Though it ironically runs short of nightmare fuel down the line, it offers up just enough adrenaline-pumping jump scares for horror fanatics stuck in quarantine
The classic complication of cannibalistic undead has been approached in countless ways as it is. Filmmakers who take it on now have the tough task of presenting it with a fresh perspective. Yet the latest Korean thriller #Alive succeeds in reexploring this movie genre. (Tired: leaving SOS messages on rooftops during a zombie apocalypse. Wired: posting proof of life on social media.)
Netflix, the streaming service where the movie is available, describes it as “quarantine meets Train to Busan.” In this vein, the premiere is perfectly timed. It’s an adrenaline-pumping yet bleak quarantine watch that reimagines nationwide stay-at-home orders––laced this time with blood, gore and zombies hungry for flesh.
Based on the 2019 film script of Matt Naylor for Alone (the US version of the film starring Tyler Posey and Donald Sutherland and is slated for an October release), #Alive takes into account a modern city dweller’s survival story.
In screenwriter and director Cho Il-hyung’s version, a gamer named Joon-woo Oh (Yoo Ah-In) is introduced through a glimpse of his day-to-day: He wakes up, gets out of bed, logs on and plays video games. With doting parents who leave him sticky notes and cash for household errands, his life is comfortable. He lives high up in an apartment in the district of Yeongdeungpo-gu, Seoul, where much of the story takes place. It is here where breaking news on the television steals his attention, which reports rising cases of infected people attacking others in the streets. Soon, the pandemonium finds itself right outside his window.
The film doesn’t look into the cause of the rabid outbreak, but does reveal a unique characteristic of the undead: they retain at least some behavioral patterns that reflect their old selves and are capable of things like opening doors and windows. This is an added complication for someone like Joon-woo Oh: a young city guy decked out with cool gadgets but with close-to-zero survival instincts. He does manage to work the former to his advantage as he takes a video of himself on a live broadcast to his subscribers, admitting he doesn’t know how he’s going to survive. With cell signals jammed and social media being his only lifeline, he sees others posting their addresses along with the hashtag #Alive and decides to do the same. It’s a cry for help for a rescue team they don’t even know is coming. The waiting game then ensues…and only gets harder.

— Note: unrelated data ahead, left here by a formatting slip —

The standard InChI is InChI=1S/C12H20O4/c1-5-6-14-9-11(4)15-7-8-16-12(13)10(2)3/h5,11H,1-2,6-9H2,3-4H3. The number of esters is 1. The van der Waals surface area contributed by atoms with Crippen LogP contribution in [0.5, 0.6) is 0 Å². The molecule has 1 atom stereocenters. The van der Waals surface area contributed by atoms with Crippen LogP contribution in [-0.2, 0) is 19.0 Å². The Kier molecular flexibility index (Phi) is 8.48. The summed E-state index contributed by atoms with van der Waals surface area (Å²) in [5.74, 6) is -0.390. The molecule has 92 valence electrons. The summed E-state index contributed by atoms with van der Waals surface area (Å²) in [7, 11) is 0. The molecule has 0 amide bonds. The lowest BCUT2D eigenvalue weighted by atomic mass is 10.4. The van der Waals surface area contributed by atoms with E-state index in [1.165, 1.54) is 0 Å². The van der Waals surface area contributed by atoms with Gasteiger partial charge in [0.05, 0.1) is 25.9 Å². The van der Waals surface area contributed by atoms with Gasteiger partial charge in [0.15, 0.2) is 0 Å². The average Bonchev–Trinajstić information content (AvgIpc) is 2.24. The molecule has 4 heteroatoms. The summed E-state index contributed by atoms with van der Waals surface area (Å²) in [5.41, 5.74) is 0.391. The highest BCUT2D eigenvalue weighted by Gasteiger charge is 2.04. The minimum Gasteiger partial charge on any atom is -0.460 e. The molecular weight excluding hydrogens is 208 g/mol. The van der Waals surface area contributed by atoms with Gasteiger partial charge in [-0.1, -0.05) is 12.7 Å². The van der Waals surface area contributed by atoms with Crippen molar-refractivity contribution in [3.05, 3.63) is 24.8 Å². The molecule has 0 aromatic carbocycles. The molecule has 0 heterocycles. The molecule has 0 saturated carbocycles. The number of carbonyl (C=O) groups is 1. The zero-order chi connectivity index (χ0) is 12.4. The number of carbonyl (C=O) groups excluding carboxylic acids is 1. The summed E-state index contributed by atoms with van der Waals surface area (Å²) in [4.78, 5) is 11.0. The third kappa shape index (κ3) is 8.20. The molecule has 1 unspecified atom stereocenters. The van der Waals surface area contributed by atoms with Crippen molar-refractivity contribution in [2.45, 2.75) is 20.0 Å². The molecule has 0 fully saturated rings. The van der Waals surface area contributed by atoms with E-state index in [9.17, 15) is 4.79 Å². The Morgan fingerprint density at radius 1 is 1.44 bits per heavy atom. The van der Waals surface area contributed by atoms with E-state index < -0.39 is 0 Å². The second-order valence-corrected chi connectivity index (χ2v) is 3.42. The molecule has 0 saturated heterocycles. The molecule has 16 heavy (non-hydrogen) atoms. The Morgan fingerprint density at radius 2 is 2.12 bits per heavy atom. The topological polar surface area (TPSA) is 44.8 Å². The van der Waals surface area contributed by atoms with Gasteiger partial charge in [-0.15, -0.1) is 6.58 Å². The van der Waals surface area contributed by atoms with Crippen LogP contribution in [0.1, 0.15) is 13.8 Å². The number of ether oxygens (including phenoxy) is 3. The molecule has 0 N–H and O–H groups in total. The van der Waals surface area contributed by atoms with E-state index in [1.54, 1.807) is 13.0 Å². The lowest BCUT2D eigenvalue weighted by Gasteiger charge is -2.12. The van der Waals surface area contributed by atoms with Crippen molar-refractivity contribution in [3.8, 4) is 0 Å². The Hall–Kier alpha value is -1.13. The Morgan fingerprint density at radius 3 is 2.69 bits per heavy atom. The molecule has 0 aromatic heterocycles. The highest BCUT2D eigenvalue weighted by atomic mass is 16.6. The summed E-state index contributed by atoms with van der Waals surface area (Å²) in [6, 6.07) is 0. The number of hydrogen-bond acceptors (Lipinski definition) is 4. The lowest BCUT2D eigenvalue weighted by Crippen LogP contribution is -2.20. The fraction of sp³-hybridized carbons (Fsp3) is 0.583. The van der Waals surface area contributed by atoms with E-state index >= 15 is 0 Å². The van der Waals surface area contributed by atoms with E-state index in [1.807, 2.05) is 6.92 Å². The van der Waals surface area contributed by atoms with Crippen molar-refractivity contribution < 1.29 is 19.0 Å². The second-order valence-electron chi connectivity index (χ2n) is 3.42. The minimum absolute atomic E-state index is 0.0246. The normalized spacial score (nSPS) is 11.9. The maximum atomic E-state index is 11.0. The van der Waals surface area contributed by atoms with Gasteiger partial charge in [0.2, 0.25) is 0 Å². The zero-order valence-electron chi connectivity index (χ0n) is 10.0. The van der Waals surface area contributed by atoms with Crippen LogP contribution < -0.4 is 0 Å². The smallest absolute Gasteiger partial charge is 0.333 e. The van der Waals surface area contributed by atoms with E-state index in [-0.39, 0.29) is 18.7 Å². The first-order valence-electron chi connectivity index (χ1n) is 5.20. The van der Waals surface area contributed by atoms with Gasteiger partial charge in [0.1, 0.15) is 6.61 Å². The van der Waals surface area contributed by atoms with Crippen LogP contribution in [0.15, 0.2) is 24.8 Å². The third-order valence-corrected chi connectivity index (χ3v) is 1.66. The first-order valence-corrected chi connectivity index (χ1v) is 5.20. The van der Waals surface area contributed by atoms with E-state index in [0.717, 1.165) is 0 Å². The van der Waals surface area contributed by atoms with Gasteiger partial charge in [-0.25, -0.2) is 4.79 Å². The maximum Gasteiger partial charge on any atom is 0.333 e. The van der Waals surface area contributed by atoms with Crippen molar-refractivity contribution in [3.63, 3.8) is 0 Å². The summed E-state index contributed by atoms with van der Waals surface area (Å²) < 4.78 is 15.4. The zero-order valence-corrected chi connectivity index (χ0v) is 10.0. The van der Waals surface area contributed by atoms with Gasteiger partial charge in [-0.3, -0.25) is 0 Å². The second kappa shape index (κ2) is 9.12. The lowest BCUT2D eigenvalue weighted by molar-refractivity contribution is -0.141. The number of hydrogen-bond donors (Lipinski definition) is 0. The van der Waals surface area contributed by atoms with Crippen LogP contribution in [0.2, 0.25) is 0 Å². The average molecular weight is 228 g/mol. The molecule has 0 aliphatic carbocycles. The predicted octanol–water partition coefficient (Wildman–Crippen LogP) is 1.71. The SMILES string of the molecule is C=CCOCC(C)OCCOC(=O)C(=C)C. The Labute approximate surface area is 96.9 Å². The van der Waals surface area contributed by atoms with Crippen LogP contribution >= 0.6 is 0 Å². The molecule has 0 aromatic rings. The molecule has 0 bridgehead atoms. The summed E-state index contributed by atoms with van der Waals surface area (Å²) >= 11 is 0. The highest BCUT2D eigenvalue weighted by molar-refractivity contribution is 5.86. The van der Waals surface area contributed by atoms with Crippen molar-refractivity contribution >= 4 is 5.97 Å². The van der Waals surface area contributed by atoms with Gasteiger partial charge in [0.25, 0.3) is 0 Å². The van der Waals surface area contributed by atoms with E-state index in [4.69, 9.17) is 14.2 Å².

The theme of reverting to old ways of life in order to survive is charming (throwing it back to radio broadcasting, walkie talkies and Boy Scout skills is a nice touch). But Joon-woo Oh’s days in quarantine are marked by lack of planning to the point of helplessness more than anything. When he realizes the water gets cut off, in one scene, he is shocked and is visibly upset. As if common sense wouldn’t enable him to put two and two together: that once phone lines get jammed and go down, there’s a chance other amenities will too. But perhaps this is a point #Alive wishes to make: common sense in an outbreak, with days spent self-isolating, might not be so common. It’s amiss, too, that a movie about a gamer doesn’t lean into this aspect of his life or that this all seems to be happening in a world where zombie video games don’t exist as some form of reference.
It’s in shaking off expectations of the protagonist, a viewer might realize, that #Alive becomes more about the vulnerable parts of the human experience. To step up to the plate in the name of survival isn’t always the immediate, most evident choice. And this is where Joon-woo Oh exists for a portion of the movie––as a mere spectator of the events happening around him––before he throws in the towel and tries to commit suicide.
Believing he is the last survivor in the now-overrun apartment complex, he hangs on a noose but soon notices a laser beam coming through the window. He isn’t alone, it turns out. This other lifeline comes in the form of a laser pointer-wielding neighbor from across the street named Yoo-bin Kim (Park Shin-Hye). His first sign of life in over 20 days.
Yoo-bin Kim’s character is what energizes the plot. She has a more systematic approach to survival, so much so that she is able to spare food and water and share them with Joon-woo Oh. An unlikely pairing but they’re all the other has. The thoughtful Yoo-bin Kim versus the spontaneous Joon-woo Oh. Stoic versus emotional. A survivor thanks to planning versus a survivor thanks to luck. And they now have to work together to make it out in one piece.
#Alive does the zombie genre right by considering an unpopular angle for its main character: the art of getting by and basically being lucky to last this long. In that sense, it presents Joon-woo Oh as flawed and human: a character that the audience might root for, well, for the sake of humanity.
It is unfortunate, though, that the desire to see a gamer such as himself “gamify” his survival in real life isn’t actualized in a more triumphant manner. Instead, #Alive spends more time comfortably leaning into the film trope where a male protagonist (“semi-competent” being the baseline, as Vox put it) manages mainly with the help of a more able-bodied female supporting character.
Thanks to the strategic peppering of jump scares, viewers can expect to be pumped with enough adrenaline to want to see the movie through. Perhaps, and on a more somber note, they might even observe that a lifeline in a crisis can come in many forms: instant ramen, finding company and even the mere eagerness to live.
Stream ‘#Alive’ on Netflix here.
Art Matthew Ian Fetalver